Asia Regulatory Roundup: CDSCO rapid response framework for COVID-19 vaccines

RoundupsRoundups | 02 June 2020 |  By 

As part of its rapid response regulatory framework for handling COVID-19 vaccines, the Central Drugs Standard Control Organization (CDSCO) of India says that it is open to considering data generated outside of the country and to otherwise truncating development to cut the time it takes to access a vaccine.
With R&D groups in the US, China and UK leading efforts to bring a COVID-19 vaccine to market, CDSCO is willing to consider regulatory submissions featuring data from preclinical tests done outside of India. CDSCO will assess the quality of the submitted foreign data and potentially ask the applicant to run a “limited preclinical study.”
Similar rules apply to clinical data generated overseas. CDSCO will review the scientific rationale and “completeness” of clinical data on a vaccine before deciding on whether to permit foreign evidence to support the progress of a vaccine candidate in India.
Sponsors that file to test COVID-19 vaccines in India should benefit from the framework. CDSCO will accept parallel applications covering certain aspects of development to cut the risk that paperwork will slow the progress of vaccines against the SARS-CoV-2 coronavirus.
The rapid response framework also contains a checklist for companies that want to run preclinical toxicity studies of COVID-19 vaccines. The checklist addresses activities including molecular characterization, the standardization of production processes and the assessment of the immune response triggered by the vaccine. It also provides details of exactly what it will take to meet the CDSCO’s requirements. For example, to satisfy CDSCO’s request for real-time stability information applicants will need to have one month of data at the time of the submission. Applicants also need to commit to continuing to gather real-time data and filing the complete dataset at the time of the toxicity report.
Regulatory Framework
India lifts restrictions on paracetamol API exports
India’s Directorate General of Foreign Trade (DGFT) has lifted restrictions it imposed on paracetamol active pharmaceutical ingredients (APIs) in March. The action continues the staggered loosening of limits on exports of APIs and finished products that India imposed early in the coronavirus crisis.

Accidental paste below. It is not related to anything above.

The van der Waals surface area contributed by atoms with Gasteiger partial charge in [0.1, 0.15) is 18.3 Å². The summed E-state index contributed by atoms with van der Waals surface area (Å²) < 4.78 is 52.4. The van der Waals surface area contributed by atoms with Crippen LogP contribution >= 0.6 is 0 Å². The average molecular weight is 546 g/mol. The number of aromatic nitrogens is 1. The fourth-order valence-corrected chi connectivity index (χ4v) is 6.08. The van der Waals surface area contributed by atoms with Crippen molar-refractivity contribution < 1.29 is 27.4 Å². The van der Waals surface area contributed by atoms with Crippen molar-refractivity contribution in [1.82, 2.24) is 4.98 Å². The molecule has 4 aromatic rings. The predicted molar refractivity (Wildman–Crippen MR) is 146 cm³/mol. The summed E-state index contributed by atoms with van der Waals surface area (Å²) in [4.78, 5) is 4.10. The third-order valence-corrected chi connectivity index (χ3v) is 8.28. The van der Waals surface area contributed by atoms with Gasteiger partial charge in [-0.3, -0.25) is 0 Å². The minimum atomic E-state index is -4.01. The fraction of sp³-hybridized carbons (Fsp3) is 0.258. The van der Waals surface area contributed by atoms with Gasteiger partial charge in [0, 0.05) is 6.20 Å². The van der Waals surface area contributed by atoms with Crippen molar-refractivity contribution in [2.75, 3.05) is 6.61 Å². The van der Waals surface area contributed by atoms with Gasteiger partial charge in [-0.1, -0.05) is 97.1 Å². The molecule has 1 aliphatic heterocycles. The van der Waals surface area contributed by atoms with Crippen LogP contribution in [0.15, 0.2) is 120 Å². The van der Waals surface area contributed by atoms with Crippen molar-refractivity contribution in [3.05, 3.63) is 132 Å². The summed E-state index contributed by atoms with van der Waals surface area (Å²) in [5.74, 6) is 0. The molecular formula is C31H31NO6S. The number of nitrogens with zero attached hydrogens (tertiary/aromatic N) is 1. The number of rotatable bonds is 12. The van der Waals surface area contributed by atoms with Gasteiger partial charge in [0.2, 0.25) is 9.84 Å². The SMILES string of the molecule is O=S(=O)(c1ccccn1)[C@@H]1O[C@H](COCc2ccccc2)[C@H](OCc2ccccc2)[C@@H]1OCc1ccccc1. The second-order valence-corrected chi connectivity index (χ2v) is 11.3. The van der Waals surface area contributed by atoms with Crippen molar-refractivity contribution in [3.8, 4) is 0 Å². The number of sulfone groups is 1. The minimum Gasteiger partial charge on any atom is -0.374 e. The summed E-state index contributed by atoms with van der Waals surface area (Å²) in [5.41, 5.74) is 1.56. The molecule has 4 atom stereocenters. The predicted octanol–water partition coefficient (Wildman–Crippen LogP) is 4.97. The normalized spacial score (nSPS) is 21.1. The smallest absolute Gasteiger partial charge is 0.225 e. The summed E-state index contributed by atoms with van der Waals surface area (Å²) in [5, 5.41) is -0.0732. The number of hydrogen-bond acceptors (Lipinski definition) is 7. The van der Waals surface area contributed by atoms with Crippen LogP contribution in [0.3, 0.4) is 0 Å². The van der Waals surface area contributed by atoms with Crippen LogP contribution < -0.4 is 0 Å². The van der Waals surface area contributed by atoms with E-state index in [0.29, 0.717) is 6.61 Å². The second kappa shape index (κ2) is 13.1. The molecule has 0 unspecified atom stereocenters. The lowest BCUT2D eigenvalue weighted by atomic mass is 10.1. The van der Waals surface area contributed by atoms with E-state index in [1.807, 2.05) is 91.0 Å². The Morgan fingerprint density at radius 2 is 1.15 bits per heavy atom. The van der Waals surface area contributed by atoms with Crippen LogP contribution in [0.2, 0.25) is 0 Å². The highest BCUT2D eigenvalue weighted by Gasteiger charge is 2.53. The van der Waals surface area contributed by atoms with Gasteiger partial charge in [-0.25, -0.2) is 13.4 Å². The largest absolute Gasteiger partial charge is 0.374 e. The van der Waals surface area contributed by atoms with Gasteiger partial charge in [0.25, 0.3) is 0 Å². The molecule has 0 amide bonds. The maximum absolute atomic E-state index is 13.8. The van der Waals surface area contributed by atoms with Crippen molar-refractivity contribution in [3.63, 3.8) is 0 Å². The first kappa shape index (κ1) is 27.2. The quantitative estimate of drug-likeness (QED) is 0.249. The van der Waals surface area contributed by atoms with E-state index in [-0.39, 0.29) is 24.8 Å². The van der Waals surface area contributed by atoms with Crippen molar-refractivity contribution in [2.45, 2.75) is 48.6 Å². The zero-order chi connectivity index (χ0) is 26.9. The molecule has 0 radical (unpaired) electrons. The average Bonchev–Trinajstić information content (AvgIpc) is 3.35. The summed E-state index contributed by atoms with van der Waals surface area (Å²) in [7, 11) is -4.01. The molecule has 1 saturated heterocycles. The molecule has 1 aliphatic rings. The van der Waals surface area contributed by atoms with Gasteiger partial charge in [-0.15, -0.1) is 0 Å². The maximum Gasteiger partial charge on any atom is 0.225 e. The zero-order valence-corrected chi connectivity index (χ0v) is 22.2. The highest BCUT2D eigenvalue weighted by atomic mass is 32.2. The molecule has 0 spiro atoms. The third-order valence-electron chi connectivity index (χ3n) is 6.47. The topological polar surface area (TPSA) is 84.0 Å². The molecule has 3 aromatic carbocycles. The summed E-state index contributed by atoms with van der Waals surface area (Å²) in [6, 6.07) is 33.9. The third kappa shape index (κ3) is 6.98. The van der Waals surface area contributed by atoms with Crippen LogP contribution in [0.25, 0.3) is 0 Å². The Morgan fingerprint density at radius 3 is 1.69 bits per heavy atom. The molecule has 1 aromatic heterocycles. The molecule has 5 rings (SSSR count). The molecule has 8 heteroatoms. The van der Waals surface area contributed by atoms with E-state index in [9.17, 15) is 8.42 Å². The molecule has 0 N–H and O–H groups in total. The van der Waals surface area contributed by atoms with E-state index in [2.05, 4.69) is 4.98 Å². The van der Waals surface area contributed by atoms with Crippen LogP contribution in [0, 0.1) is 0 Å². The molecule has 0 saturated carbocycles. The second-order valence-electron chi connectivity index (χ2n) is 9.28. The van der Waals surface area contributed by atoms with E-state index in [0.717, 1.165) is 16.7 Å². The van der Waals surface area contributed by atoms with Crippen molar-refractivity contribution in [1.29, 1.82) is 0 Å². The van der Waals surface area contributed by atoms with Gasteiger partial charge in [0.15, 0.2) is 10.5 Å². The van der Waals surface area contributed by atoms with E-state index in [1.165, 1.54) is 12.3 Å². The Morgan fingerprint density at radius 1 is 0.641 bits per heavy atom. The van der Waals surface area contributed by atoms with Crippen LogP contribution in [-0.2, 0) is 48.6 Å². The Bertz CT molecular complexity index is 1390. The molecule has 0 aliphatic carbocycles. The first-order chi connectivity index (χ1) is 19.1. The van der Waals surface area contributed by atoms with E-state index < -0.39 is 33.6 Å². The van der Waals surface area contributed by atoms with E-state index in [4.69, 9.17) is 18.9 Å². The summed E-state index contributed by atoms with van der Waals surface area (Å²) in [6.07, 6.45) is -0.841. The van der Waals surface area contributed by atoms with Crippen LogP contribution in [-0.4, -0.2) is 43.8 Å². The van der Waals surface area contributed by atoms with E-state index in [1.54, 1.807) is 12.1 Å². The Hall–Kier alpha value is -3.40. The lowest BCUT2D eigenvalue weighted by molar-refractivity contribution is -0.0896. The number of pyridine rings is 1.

As the coronavirus crisis escalated In the first week of March, DGFT applied a “restricted” export policy to more than 20 APIs and finished products. The action limited exports of certain ingredients and products to ensure that India, a major global supplier of APIs and generic medicines, retained enough supplies to serve its own population at a time of considerable disruption and uncertainty.
Since then, DGFT has gradually reversed the restrictions, with most lifted by early April. The government trade body began permitting unrestricted exports of paracetamol finished products later that month but kept the limits on paracetamol APIs in place. 
Restrictions on the exportation of some face masks and diagnostic kits remain in place.
DGFT Notice
Philippine FDA creates guidelines on PPE, ventilators and respirators
The Philippine Food and Drug Administration (FDA) has published interim guidance on manufacturing and importing personal protective equipment (PPE), ventilators and respirators for use in response to the COVID-19 outbreak.
The agency responded early in the pandemic by enacting policies intended to ensure the availability of products needed to stop the spread of the coronavirus and treat COVID-19 patients. The policies relaxed the requirements for importing and manufacturing certain medical devices for use in the Philippines.